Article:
Seedling projects require maintenance to be successful. Please follow the tips listed below to become a responsible manager of your new forest!
Photos taken 2 months after planting (May 2013) - From top left: Mr. Mueller, Mr. Hardin, and Mrs. Clark with their new seedlings.
We recommend that you mow in rows if the configuration of your seedling planting allows. Do not worry about mowing around each and every seedling. Mowing too close to the shelters often will increase the likelihood of knocking the shelters over or breaking the stakes. Mowing can reduce vegetative competition from surrounding turf grass and also helps to prevent seedling-eating rodents such as voles from running rampant in your planting area. Herbicide can also be used in the immediate area around the shelter to reduce vegetative competition. Mowing as little as 3times a year (i.e.: June, August, and October) is fine if you don't mind taller grass. For more visible planting locations, mowing once a month during the growing season (May through October) may be preferred.
For a larger planting, like this 5-acre project, mowing 3 times a year in rows is perfectly acceptable. We recommend mowing in June, August, and late September or early October.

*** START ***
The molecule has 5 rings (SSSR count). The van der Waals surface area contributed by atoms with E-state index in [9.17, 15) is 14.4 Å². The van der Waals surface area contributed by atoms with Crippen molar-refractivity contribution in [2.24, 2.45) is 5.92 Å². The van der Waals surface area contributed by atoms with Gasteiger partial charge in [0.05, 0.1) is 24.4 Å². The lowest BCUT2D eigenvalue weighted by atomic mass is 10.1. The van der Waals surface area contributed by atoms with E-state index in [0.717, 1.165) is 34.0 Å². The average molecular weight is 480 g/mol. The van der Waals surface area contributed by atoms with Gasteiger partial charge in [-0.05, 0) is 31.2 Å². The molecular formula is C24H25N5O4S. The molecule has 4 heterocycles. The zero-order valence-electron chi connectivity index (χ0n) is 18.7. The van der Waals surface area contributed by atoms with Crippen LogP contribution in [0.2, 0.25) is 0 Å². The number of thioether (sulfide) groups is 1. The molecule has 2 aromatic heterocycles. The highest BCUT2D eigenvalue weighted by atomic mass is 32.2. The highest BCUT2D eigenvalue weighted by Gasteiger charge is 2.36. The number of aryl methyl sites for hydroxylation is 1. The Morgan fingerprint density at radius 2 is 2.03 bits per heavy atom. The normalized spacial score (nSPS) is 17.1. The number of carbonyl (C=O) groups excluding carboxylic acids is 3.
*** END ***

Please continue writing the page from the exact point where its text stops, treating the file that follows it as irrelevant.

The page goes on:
Stakes & Shelter Maintenance
Our tree planting projects include white oaks stakes, often pressure-treated, that will last several years under natural elements. If a stake breaks, it should be replaced so that the shelters remain upright and the trees grow properly. Stakes should be hammered at least 1 foot into the ground to firmly keep the shelters in place. Zip ties connect the shelters to the stakes. Shelters should be embedded at least 1-2 inches into the soil to prevent rodents from entering the shelters. Each shelter also comes with a bird net that should be removed once the trees reach the top of the shelter. Bird nets prevent birds from entering the shelters while the seedlings are still very small.
Seedling growth depends on site conditions, weather conditions, tree species and other variables. Here are some examples of seedling growth over time: Top left - 2 months of growth; top right - 2 years of growth; bottom left - 4 years of growth; bottom right - 6 years of growth (sycamores are very fast-growing with the right conditions!)